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RESOURCES FROM RESURFACE

How Accepting Your Anxiety Can Help You Actually Feel Better



Anxious thoughts can be overwhelming, intrusive, and difficult to manage. You may try to manage your anxiety by avoiding things, denying how you feel, intellectualizing your emotions, or even dissociating them entirely.


None of these methods are inherently wrong, but overreliance on them can make you feel worse. In addition, if you don't know how to contextualize your anxiety, you may perpetually feel overwhelmed. You might also assume the worst-case scenario is doomed to happen at any point.


Accepting anxiety in its raw form may be one of the best ways to actually feel better. Let's get into what you need to know.


Understanding How Your Anxiety Disorder Affects You

We all get worried, and feeling anxious is an entirely normal human reaction. Your nervous system is hardwired to seek threats, and it responds accordingly when such threats are detected. But sometimes the nervous system gets hyperactivated. This means that you sometimes feel anxious even when everything is seemingly calm.


Both genetic and environmental factors can make anxiety worse. For example, you may be at a greater risk for experiencing anxiety if you:

  • have high levels of stress in your daily life

  • resonate with themes of perfectionism or overworking

  • have a history of trauma

  • have a family history of anxiety disorders

  • abuse or have abused alcohol or drugs


Anxiety is experienced both in the mind and body. Some people note the physical sensations (chest tightness, panic attacks, muscle tension) long before connecting to their feelings. Others recognize anxious thoughts (i.e. This is doomed! This is never going to get better), but they may feel disconnected from their bodies or feelings.


What Does It Mean to Accept Your Anxiety?

The overarching concept of acceptance is rooted in mindfulness, which embraces being present in the here and now. When you're mindful, you're not overly focused on what's happening in the future, and you're not ruminating about the past. You're simply attentive to what is.


Accepting anxiety means letting go of trying to change or control how you feel. It means settling into feeling afraid without fighting it.


The paradox is that leaning into how you feel (even if you're in an anxiety spiral) can actually desensitize the intensity of how you feel. This is the leading premise of any exposure therapy or stoic mindset. By simply sitting with what makes you feel uncomfortable, it has less power over you.


Steps to Practicing Acceptance of Your Anxiety

Accepting anxiety doesn't mean liking your fear or even connecting with your anxious thoughts. It also doesn't mean passively surrendering defeat to what's going on.


Accurately name what's going on: Identify how you feel and note any associated physical sensations, thoughts, or other reactions. Practice saying it to yourself neutrally and without judgment or bias (as if you're a news reporter keeping tabs on a story). This allows you to describe what's going on without being so emotionally attached to it.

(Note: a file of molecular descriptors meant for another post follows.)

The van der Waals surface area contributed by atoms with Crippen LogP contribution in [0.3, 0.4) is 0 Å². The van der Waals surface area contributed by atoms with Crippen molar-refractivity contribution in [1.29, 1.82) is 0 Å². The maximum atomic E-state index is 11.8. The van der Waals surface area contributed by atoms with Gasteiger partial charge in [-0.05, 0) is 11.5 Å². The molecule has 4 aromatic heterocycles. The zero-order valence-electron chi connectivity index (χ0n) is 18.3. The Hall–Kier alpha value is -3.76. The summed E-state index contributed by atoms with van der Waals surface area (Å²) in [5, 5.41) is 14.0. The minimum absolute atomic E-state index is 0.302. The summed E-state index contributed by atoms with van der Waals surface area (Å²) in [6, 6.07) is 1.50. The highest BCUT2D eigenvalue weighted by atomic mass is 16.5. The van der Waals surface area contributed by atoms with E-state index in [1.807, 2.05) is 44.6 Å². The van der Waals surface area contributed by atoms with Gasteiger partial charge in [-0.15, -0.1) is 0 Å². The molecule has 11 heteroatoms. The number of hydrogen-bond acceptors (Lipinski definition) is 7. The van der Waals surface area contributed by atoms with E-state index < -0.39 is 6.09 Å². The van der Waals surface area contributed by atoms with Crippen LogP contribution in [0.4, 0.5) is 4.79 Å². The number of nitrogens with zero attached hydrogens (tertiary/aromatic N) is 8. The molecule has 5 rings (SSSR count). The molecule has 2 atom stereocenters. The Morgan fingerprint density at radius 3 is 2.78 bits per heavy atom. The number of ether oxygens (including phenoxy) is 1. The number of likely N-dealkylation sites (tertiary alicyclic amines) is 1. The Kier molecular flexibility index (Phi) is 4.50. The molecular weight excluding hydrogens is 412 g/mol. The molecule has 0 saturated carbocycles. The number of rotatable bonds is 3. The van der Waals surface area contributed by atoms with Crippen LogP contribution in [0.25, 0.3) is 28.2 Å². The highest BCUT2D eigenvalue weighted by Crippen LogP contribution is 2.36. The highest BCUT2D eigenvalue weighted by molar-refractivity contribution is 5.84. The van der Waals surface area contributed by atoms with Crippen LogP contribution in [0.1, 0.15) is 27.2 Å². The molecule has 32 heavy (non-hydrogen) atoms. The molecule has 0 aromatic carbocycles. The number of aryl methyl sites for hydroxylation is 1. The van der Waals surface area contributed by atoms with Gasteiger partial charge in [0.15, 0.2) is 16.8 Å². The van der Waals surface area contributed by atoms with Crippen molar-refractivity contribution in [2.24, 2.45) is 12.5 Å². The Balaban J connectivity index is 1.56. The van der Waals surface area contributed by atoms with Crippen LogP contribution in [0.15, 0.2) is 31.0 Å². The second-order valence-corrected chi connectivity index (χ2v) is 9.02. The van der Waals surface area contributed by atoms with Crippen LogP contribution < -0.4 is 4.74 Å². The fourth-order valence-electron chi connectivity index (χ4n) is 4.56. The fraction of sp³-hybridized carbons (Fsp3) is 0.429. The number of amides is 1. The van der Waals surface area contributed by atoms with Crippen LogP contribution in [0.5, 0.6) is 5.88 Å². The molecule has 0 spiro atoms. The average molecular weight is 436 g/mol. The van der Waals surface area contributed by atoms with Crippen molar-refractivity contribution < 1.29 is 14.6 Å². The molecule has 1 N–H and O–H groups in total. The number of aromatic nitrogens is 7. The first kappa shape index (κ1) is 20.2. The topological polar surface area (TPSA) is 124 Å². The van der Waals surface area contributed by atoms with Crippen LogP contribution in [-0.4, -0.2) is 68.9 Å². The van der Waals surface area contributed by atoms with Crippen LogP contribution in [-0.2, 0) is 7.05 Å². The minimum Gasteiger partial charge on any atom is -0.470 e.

Reframe with self-compassion: Instead of getting reactive when you feel anxious, consider telling yourself, "This is anxiety. It's frustrating and hard, but I will be okay." Regularly practicing self-compassion allows you to lean into your humanness. It also encourages you to be gentle with yourself when you're having a hard time.


Consider what will comfort you: What does your nervous energy need right now? Try to spend a moment and go inward. Ask yourself, "What would help my anxiety feel regulated?" You may find that you need to spend some time alone or seek comfort from a friend.


Affirm yourself that your anxiety makes sense: It's easy to judge yourself for how you feel. But anxiety doesn't work on logic. It works on emotion and perceived threat. So, when you experience anxiety, remind yourself that your brain is simply working hard to keep you safe!


Don't wait to "not" feel anxious: Many people assume that they shouldn't try something if it makes them feel worried or afraid. But this just isn't true! Some things will always feel scary, and that fear shouldn't necessarily dictate how you live your life. Avoiding things often just magnifies the worry.


Relax your body: Instead of trying to reframe your anxiety, allow yourself to find relaxation somatically. Spend a few minutes lying on the floor or grounding yourself in a chair. Take a few deep breaths and simply allow yourself to regroup. This form of mindfulness can help you slow down and reconnect with what you need.


Mental Health Treatment for Anxiety and Depression

At Resurface Group, we treat all mental health issues, including anxiety, depression, PTSD, and substance use disorders. While you can't get rid of your anxiety altogether, you can learn new ways to manage your stress and take care of yourself.


We pride ourselves on offering customized care dedicated to you or your loved one's needs. Our virtual IOP, Resurface Connect, provides comprehensive, inclusive treatment at all stages of recovery. Contact us today to learn more!


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